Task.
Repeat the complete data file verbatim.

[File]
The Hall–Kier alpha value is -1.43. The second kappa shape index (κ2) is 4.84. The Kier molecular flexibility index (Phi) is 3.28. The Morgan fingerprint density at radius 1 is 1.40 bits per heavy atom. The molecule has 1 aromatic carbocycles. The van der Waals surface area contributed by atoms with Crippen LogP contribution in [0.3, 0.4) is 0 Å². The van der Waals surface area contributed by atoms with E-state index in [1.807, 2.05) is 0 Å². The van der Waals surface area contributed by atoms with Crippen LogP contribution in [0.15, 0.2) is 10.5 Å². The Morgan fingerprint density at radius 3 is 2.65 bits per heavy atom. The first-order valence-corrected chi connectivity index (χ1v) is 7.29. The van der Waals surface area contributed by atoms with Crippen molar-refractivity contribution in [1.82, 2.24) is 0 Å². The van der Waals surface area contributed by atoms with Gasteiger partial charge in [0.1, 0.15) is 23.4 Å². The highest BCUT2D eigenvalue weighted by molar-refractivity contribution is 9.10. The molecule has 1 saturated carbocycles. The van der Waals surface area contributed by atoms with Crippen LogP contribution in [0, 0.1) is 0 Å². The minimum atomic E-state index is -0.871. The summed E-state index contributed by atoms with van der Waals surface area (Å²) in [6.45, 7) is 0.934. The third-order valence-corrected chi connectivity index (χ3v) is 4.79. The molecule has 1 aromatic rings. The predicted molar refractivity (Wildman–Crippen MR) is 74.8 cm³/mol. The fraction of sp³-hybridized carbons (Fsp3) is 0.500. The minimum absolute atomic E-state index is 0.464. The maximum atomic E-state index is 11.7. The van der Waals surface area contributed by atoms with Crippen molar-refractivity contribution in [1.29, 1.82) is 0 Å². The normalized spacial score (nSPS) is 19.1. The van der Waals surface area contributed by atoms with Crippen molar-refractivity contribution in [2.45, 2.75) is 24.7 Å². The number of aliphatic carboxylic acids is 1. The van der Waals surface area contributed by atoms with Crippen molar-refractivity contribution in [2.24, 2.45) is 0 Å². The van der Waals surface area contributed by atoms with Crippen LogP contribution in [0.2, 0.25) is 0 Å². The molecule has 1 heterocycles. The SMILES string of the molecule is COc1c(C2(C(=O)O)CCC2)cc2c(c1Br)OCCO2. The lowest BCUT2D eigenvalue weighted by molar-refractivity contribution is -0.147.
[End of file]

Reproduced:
The Hall–Kier alpha value is -1.43. The second kappa shape index (κ2) is 4.84. The Kier molecular flexibility index (Phi) is 3.28. The Morgan fingerprint density at radius 1 is 1.40 bits per heavy atom. The molecule has 1 aromatic carbocycles. The van der Waals surface area contributed by atoms with Crippen LogP contribution in [0.3, 0.4) is 0 Å². The van der Waals surface area contributed by atoms with E-state index in [1.807, 2.05) is 0 Å². The van der Waals surface area contributed by atoms with Crippen LogP contribution in [0.15, 0.2) is 10.5 Å². The Morgan fingerprint density at radius 3 is 2.65 bits per heavy atom. The first-order valence-corrected chi connectivity index (χ1v) is 7.29. The van der Waals surface area contributed by atoms with Crippen molar-refractivity contribution in [1.82, 2.24) is 0 Å². The van der Waals surface area contributed by atoms with Gasteiger partial charge in [0.1, 0.15) is 23.4 Å². The highest BCUT2D eigenvalue weighted by molar-refractivity contribution is 9.10. The molecule has 1 saturated carbocycles. The van der Waals surface area contributed by atoms with Crippen LogP contribution in [0, 0.1) is 0 Å². The minimum atomic E-state index is -0.871. The summed E-state index contributed by atoms with van der Waals surface area (Å²) in [6.45, 7) is 0.934. The third-order valence-corrected chi connectivity index (χ3v) is 4.79. The molecule has 1 aromatic rings. The predicted molar refractivity (Wildman–Crippen MR) is 74.8 cm³/mol. The fraction of sp³-hybridized carbons (Fsp3) is 0.500. The minimum absolute atomic E-state index is 0.464. The maximum atomic E-state index is 11.7. The van der Waals surface area contributed by atoms with Crippen molar-refractivity contribution in [1.29, 1.82) is 0 Å². The normalized spacial score (nSPS) is 19.1. The van der Waals surface area contributed by atoms with Crippen molar-refractivity contribution in [2.45, 2.75) is 24.7 Å². The number of aliphatic carboxylic acids is 1. The van der Waals surface area contributed by atoms with Crippen molar-refractivity contribution in [2.24, 2.45) is 0 Å². The van der Waals surface area contributed by atoms with Crippen LogP contribution in [0.2, 0.25) is 0 Å². The molecule has 1 heterocycles. The SMILES string of the molecule is COc1c(C2(C(=O)O)CCC2)cc2c(c1Br)OCCO2. The lowest BCUT2D eigenvalue weighted by molar-refractivity contribution is -0.147.